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Old 03-18-2018, 11:00 PM   #11
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Default Re: Ancient Near Eastern Monsters (with Serpentine, Reptilian and Dragonic themes)

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don't know what Aassathi are, though, and Google is not helping, beyond teling me that they are a race from the Scarred Lands. Can you describe the salient points?
Snakes with arms. Particular affinity for magic.

Half bloods exist usually human/ aassathi hybrids. Hybrids have legs and look a bit off but can usually pass for human

Had an ancient magic based empire before the ascendency of the gods over the Titans.

Typical magic cataclysm destroyed empire and created a desert around former capital.

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Old 03-19-2018, 02:44 AM   #12
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Default Re: Ancient Near Eastern Monsters (with Serpentine, Reptilian and Dragonic themes)

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Originally Posted by tanksoldier View Post
Snakes with arms. Particular affinity for magic.

Half bloods exist usually human/ aassathi hybrids. Hybrids have legs and look a bit off but can usually pass for human

Had an ancient magic based empire before the ascendency of the gods over the Titans.

Typical magic cataclysm destroyed empire and created a desert around former capital.
Ah, Robert E. Howard's Serpent Men and D&D's Yuan-ti! Well, perhaps mixed with the Sarrukh, Forgotten Realms' truly ancient and magically powerful Serpent People, of whom the Yuan-ti are mere decadent descendants and/or lesser servitors.

There is a clan of shapeshifting serpent people in Tamtuthalass, the undercity. They are said to be independent of any higher power in the criminal hierarchy, affording the followers of both the Wise Lady and Tiamat both the appropriate respect and providing useful services.

There is a rumour that Kurilgalzu, the apparent head of the 'family', is married to a daughter of the Wise Lady, explaining his ability to remain blithely unaffiliated and free to operate his festhall, The Crimson Delight, as a highly profitable neutral ground. The PCs can testify that he has at least one senior wife named Allatu who appears to be a fanatical worshipper of the Wise Lady, so there is perhaps an element of truth to this.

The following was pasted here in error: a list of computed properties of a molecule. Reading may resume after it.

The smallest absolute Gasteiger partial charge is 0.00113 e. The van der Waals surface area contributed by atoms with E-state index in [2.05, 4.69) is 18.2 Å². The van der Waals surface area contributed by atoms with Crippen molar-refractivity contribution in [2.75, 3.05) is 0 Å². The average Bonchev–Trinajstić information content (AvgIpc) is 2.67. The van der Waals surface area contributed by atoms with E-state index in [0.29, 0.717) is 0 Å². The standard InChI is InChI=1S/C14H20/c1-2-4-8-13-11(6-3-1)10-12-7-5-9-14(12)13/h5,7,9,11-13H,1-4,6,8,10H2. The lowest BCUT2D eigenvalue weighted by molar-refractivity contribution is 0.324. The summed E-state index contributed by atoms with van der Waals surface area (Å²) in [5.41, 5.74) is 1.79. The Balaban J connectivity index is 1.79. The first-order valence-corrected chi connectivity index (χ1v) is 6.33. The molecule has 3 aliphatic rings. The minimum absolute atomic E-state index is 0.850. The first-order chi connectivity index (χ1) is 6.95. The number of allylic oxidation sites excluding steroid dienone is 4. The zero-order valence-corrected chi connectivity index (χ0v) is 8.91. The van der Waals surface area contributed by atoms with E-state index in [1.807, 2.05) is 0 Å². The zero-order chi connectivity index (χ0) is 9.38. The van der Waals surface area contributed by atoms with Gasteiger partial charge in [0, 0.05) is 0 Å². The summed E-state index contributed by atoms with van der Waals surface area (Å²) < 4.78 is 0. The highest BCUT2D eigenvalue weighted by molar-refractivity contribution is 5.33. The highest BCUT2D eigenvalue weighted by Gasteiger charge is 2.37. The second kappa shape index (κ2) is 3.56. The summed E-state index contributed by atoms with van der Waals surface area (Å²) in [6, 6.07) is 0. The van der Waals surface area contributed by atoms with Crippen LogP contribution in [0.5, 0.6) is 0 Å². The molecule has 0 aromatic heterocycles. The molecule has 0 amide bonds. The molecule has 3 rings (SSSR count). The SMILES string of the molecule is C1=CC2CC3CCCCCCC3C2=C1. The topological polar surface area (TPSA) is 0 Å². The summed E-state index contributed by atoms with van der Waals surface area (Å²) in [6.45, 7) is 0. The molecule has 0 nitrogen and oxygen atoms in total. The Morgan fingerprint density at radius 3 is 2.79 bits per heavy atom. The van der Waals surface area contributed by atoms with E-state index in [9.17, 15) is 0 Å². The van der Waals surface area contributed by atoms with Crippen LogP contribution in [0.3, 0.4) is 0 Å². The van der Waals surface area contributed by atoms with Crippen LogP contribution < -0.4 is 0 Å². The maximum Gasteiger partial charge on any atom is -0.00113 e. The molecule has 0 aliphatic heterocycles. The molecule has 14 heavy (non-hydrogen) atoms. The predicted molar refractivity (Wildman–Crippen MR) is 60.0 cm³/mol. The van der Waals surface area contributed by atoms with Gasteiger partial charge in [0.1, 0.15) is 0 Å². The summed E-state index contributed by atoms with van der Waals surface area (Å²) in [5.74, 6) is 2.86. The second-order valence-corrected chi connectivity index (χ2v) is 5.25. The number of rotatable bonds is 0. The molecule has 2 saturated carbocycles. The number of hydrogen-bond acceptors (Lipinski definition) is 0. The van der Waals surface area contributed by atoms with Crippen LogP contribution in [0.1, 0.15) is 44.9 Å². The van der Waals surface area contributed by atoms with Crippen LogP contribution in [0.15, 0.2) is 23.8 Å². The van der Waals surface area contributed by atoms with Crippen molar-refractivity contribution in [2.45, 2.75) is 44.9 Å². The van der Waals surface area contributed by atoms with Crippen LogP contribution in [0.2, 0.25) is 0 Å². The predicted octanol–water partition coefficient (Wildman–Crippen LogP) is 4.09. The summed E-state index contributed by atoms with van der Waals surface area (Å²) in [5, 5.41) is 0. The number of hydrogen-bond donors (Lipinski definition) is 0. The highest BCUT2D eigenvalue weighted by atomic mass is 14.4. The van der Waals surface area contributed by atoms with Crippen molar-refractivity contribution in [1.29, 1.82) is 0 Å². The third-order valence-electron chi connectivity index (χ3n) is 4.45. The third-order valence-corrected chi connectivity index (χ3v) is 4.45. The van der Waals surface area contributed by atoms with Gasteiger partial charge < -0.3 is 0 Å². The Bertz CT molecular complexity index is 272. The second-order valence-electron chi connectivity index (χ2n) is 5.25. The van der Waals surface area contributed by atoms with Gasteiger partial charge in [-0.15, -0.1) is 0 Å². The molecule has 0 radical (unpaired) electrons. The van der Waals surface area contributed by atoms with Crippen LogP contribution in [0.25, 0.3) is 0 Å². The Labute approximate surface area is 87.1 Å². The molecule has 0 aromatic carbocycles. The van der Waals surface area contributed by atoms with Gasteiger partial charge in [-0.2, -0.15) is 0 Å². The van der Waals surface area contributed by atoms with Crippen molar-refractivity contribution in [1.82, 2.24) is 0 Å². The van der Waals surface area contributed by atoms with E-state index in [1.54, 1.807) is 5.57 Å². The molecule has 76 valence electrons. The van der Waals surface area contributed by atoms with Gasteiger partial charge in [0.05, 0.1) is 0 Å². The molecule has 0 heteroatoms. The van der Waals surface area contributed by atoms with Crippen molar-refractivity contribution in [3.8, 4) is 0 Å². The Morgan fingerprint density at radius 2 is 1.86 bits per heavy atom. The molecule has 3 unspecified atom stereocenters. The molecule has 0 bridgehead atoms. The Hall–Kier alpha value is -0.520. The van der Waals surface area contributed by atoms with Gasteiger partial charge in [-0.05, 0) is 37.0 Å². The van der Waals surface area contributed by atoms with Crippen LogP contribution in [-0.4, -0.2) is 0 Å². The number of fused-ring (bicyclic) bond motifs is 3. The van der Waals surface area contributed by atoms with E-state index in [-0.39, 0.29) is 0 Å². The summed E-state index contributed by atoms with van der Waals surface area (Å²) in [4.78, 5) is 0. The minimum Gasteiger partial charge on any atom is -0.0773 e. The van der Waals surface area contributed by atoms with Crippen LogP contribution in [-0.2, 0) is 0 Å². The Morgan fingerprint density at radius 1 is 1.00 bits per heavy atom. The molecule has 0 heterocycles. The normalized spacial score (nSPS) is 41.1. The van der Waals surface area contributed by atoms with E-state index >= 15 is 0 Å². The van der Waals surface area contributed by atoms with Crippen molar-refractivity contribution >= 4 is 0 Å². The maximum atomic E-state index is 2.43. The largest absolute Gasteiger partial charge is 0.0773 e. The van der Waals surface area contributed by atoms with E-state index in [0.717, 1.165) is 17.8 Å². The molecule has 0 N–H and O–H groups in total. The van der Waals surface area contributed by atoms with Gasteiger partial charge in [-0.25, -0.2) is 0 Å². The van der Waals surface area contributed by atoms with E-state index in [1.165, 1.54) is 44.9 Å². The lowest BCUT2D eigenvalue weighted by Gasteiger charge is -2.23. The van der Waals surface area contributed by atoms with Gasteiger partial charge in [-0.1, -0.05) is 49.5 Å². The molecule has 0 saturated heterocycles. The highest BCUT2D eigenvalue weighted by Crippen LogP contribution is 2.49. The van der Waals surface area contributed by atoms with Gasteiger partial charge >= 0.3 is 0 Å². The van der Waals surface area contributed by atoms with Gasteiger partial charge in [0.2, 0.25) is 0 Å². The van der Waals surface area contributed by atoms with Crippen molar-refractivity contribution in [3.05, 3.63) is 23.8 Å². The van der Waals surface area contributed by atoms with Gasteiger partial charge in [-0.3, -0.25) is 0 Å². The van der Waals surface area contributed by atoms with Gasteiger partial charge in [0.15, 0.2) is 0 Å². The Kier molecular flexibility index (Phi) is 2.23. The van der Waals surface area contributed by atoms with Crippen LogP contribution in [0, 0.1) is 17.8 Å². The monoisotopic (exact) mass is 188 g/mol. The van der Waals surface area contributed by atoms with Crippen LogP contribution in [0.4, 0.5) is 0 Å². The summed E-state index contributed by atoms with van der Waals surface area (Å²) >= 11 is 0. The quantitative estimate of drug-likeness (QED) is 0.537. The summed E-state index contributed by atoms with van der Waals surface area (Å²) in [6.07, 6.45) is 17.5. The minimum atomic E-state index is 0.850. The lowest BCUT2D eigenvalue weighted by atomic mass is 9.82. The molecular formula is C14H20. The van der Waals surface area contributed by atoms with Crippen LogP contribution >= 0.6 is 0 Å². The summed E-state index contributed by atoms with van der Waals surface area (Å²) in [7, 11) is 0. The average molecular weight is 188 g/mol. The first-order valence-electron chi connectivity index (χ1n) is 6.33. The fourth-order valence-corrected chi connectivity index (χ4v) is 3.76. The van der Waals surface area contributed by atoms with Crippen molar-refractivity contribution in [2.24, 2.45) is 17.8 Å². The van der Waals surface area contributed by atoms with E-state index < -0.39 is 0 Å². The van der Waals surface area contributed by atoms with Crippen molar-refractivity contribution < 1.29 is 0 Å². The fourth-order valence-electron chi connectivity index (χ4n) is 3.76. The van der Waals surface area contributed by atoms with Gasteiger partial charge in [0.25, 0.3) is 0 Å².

On the other hand, these shapeshifting serpent people seem to be a different thing than the utterly inhuman Yuan-ti. From the extensive anatomical inspection that the Xenophiliac cryptozoologist Abadas 'The Mad' 'I just get these headaches' Hussein has carried out on an exotic dancer by the name of Yadidat, they are entirely human in appearance and feel (to the most minute anatomical detail) when in human form, but can take the form of a particular serpent or shift merely parts of their body for some truly exotic sensuous delights.

Crucially, they retain no cosmetic snake-like features in human form (though they seem to be far more energetic in heat and to despise the cold) and they do not use illusion magic to disguise themselves, but truly take human shape and serpent shape according to preference. They seem more like wereserpents than Yuan-ti.

Yuan-ti are especially associated with lands to the far southwest, but there are those, of course, who believe that they lurk, disguised, in positions of power and authority in all human civilisations. There are Untheri sages who claim that the neighbouring Mulhorandi, ancient rivals and current invaders, have long been subverted by these cunning infiltrators, the result of their empire being constructed over the ruins of an ancient ophidian civilisation.

Of course, the Untheri do not distinguish between the Mulhorandi god Set and the inhuman Yuan-ti deity Sseth, considering these simply different aspects of the same snake-worshipping cult. In the past, positing Set/Sseth/Typhon as the mate of the Mother of Monsters, either Erseshkigal/Dimme/Lamashtu or Tiamat, was a semi-popular Untheri myth. Any and all serpent people would then, obviously, indeed be the children of the Mother of Monsters.

The PCs know better. They hope.
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Old 03-19-2018, 06:08 AM   #13
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Default Re: Ancient Near Eastern Monsters (with Serpentine, Reptilian and Dragonic themes)

You could start here:

List_of_reptilian_humanoids

That includes:

Male
  1. Boreas (Aquilon to the Romans): the Greek god of the cold north wind, described by Pausanias as a winged man with serpents instead of legs.
  2. Cecrops I: the mythical first King of Athens was half man, half snake
  3. Glycon: a snake god who had the head of a man.